So, now the kids are both almost off to college, and she's still rallying the troops. She has about three more weeks of shouting Ben's name upstairs every morning to wake him for school. Then, four more years of FAFSA (Student Aid), college registration dates, requirements, move ins, move outs, and finally launching them into the world.

And while yes, we're working as a team, she's up in the booth, calling the plays.

But there's three of us who are trying to drown out the crowd noise and execute. And we know the play will work, because she's the best in the business.

Happy Mother's Day, Donna!

We love you completely!

Blogging off...

Thursday, May 11, 2017

Strange Ways Of The 70's

I've taken to listening and watching YouTube videos of bands from the seventies and eighties. Because YouTube's algorithm actually puts similar videos as recommendations in the suggestion panel, it makes it easy to roll back through the hits of the day.

And no matter what age you are, the music of your teen years seems to always stay with you. It's such a formative time of life, that the music of the era seems to be life's soundtrack.

On top of remembering the songs, the words and the tunes, you associate the songs with certain situations or time frames - music is really cool that way. A few examples.

Firefall's song "Strange Way", puts me right back in my 68 Cutlass driving to Afton Alps skiing with some high school friends. I don't know if it played on my radio that night, but it was certainly a huge hit at the time. Because Top 40 was all there was for rock n roll radio choices, it was frequently played.

The Seekers "Georgy Girl", brings me back to the house we rented on Hubbard Avenue in Saint Paul after Dad was killed. It was kind of a dump, but was a marked step up from the housing projects we were living in before that. For some reason, I remember Mom telling me that dad always liked that song.

Vanity Fair's "Hitchin' a Ride" and Blues Image's "Ride Captain Ride" both take me back to the beach at Bayport in the early 70's. There was a beach house where you could play pinball, buy chips and a frozen Charleston Chew, (Crack 'em up!). Hooked up above the door of the place was a big speaker that blasted music for all the beach goers. These were a couple of the songs.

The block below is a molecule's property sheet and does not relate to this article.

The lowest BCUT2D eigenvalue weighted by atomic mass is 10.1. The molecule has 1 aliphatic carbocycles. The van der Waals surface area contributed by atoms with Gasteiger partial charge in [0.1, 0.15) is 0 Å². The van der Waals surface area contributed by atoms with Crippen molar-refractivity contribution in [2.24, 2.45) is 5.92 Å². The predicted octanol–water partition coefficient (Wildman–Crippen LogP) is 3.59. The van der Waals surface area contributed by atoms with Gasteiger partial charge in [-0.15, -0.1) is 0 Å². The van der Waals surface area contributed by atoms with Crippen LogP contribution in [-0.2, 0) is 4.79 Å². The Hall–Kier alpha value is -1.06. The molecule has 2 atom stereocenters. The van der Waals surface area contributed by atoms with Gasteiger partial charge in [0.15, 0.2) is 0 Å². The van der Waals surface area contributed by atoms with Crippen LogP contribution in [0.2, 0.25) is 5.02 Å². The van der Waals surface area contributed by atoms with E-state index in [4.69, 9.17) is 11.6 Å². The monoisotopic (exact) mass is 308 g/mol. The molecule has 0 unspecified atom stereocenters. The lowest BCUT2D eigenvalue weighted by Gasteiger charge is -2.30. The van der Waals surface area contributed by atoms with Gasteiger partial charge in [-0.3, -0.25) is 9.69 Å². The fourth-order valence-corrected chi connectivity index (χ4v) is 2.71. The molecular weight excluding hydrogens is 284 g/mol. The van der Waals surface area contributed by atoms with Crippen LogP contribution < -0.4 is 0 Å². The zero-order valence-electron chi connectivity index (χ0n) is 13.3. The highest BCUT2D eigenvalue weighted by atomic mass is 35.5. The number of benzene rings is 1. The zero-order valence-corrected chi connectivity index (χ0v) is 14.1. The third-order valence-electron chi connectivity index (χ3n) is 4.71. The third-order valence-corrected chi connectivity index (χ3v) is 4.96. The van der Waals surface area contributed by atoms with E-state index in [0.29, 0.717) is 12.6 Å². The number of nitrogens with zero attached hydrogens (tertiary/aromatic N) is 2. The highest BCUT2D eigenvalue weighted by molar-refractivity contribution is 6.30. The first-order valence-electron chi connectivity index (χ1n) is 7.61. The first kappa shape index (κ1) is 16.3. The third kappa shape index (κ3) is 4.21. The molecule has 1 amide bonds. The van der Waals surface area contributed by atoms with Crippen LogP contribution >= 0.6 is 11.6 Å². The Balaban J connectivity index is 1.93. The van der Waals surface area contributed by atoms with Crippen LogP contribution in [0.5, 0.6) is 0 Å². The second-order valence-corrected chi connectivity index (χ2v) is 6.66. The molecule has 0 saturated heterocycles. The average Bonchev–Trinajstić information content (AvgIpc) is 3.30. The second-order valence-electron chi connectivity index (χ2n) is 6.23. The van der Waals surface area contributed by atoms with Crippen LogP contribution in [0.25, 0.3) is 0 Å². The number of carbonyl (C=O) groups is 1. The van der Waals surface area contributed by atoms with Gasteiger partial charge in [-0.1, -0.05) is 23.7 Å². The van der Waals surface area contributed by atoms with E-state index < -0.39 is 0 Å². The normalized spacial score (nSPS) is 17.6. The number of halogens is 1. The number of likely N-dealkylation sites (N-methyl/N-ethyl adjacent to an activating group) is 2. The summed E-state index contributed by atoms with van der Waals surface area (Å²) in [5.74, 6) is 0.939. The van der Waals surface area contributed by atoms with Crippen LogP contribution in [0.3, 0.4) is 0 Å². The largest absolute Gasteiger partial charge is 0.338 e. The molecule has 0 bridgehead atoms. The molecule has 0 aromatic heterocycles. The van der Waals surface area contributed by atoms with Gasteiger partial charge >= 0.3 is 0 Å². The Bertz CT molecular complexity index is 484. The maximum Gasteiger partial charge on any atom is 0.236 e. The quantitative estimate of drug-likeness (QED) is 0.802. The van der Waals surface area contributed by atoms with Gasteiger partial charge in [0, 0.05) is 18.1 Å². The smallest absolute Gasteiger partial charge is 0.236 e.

Shocking Blues "Venus" was a song that I absolutely loved as an 8th grader, So, when a classmate's band got up in the gym and played it along with a few other songs, I was floored. Furthermore, it was a super quiet girl who is the last person I would have ever suspected playing in a band, and there she was playing the bass - all cool like.

Badfinger's "Baby Blue" takes me back to my buddy Ross's apartment where we drank many cheap beers and listened to his kicking stereo. Ross had a thing for Badfinger. They were never my favorite, but I could appreciate them. And when you're at someone else's place, they have DJ trump over you.

There are so many more and believe me it can be a big time-suck for me once I've fallen into the pit of YouTube classic videos of these songs. But it sure is fun some times.

Music is magical to me in the way it can take me back to an allegedly simpler time. The music of the 70's will always be part of my story.

What were your memorable teenage songs?

Blogging off...

Sunday, May 7, 2017

Spring Sprint

Well, spring is fully upon us and that means many things.

It seems everywhere I turn I am blown away with a budding tree or bush. I can tell I'm over 50 because every year I am more awestruck by the beauty that each season brings, especially spring and fall - birth and death. Having a phone in my pocket makes passing these up without a photo nearly impossible. Why is that? Now I have a phone full of flowering crab trees. What good is that? I don't know, but I can't help it. It's a strange affliction.

My yard beckons to be tended to - a pastime I loathe deep to my core. We're hosting a small party for Ben's graduation in about a month, so something needed to happen. As a result, yesterday and today I spent some time tilling soil, picking rocks, picking weeds and even planting some bushes. It actually made me feel better - like progress was being made. Don't get me wrong, I still hate it to great depths, but at least I feel better.